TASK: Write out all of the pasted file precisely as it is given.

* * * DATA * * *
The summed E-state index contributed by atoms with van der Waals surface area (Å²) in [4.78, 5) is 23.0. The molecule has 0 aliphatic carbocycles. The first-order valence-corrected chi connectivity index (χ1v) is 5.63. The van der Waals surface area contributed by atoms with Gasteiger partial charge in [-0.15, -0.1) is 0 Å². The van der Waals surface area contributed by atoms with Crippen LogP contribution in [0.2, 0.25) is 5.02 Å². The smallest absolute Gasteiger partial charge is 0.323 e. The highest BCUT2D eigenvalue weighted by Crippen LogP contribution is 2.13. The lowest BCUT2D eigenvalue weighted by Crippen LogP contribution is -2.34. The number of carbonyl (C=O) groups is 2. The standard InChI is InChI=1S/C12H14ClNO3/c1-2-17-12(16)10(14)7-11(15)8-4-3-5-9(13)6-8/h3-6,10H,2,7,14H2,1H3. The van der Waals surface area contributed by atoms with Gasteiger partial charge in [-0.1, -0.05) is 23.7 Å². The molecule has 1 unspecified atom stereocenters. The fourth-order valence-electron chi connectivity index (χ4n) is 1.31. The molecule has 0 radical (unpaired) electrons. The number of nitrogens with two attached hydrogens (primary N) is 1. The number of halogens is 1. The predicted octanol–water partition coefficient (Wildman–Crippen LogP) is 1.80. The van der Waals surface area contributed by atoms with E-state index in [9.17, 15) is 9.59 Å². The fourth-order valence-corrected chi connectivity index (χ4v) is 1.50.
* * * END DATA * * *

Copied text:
The summed E-state index contributed by atoms with van der Waals surface area (Å²) in [4.78, 5) is 23.0. The molecule has 0 aliphatic carbocycles. The first-order valence-corrected chi connectivity index (χ1v) is 5.63. The van der Waals surface area contributed by atoms with Gasteiger partial charge in [-0.15, -0.1) is 0 Å². The van der Waals surface area contributed by atoms with Crippen LogP contribution in [0.2, 0.25) is 5.02 Å². The smallest absolute Gasteiger partial charge is 0.323 e. The highest BCUT2D eigenvalue weighted by Crippen LogP contribution is 2.13. The lowest BCUT2D eigenvalue weighted by Crippen LogP contribution is -2.34. The number of carbonyl (C=O) groups is 2. The standard InChI is InChI=1S/C12H14ClNO3/c1-2-17-12(16)10(14)7-11(15)8-4-3-5-9(13)6-8/h3-6,10H,2,7,14H2,1H3. The van der Waals surface area contributed by atoms with Gasteiger partial charge in [-0.1, -0.05) is 23.7 Å². The molecule has 1 unspecified atom stereocenters. The fourth-order valence-electron chi connectivity index (χ4n) is 1.31. The molecule has 0 radical (unpaired) electrons. The number of nitrogens with two attached hydrogens (primary N) is 1. The number of halogens is 1. The predicted octanol–water partition coefficient (Wildman–Crippen LogP) is 1.80. The van der Waals surface area contributed by atoms with E-state index in [9.17, 15) is 9.59 Å². The fourth-order valence-corrected chi connectivity index (χ4v) is 1.50.